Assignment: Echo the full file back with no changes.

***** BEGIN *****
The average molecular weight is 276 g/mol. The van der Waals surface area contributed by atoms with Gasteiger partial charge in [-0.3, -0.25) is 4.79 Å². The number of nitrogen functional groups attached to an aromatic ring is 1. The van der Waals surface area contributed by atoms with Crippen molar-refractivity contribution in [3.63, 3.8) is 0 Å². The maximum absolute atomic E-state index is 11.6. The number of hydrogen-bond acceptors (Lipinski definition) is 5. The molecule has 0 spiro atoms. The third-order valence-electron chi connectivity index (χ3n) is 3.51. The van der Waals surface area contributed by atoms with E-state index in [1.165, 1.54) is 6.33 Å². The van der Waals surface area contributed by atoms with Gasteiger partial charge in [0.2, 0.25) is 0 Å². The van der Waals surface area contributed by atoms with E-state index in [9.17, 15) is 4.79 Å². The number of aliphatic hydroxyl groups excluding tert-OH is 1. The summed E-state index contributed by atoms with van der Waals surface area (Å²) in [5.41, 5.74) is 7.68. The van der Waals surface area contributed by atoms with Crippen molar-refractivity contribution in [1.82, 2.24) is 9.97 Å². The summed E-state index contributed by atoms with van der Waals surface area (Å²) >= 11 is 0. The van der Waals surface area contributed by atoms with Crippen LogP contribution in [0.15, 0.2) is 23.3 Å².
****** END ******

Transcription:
The average molecular weight is 276 g/mol. The van der Waals surface area contributed by atoms with Gasteiger partial charge in [-0.3, -0.25) is 4.79 Å². The number of nitrogen functional groups attached to an aromatic ring is 1. The van der Waals surface area contributed by atoms with Crippen molar-refractivity contribution in [3.63, 3.8) is 0 Å². The maximum absolute atomic E-state index is 11.6. The number of hydrogen-bond acceptors (Lipinski definition) is 5. The molecule has 0 spiro atoms. The third-order valence-electron chi connectivity index (χ3n) is 3.51. The van der Waals surface area contributed by atoms with E-state index in [1.165, 1.54) is 6.33 Å². The van der Waals surface area contributed by atoms with Gasteiger partial charge in [0.2, 0.25) is 0 Å². The van der Waals surface area contributed by atoms with E-state index in [9.17, 15) is 4.79 Å². The number of aliphatic hydroxyl groups excluding tert-OH is 1. The summed E-state index contributed by atoms with van der Waals surface area (Å²) in [5.41, 5.74) is 7.68. The van der Waals surface area contributed by atoms with Crippen molar-refractivity contribution in [1.82, 2.24) is 9.97 Å². The summed E-state index contributed by atoms with van der Waals surface area (Å²) >= 11 is 0. The van der Waals surface area contributed by atoms with Crippen LogP contribution in [0.15, 0.2) is 23.3 Å².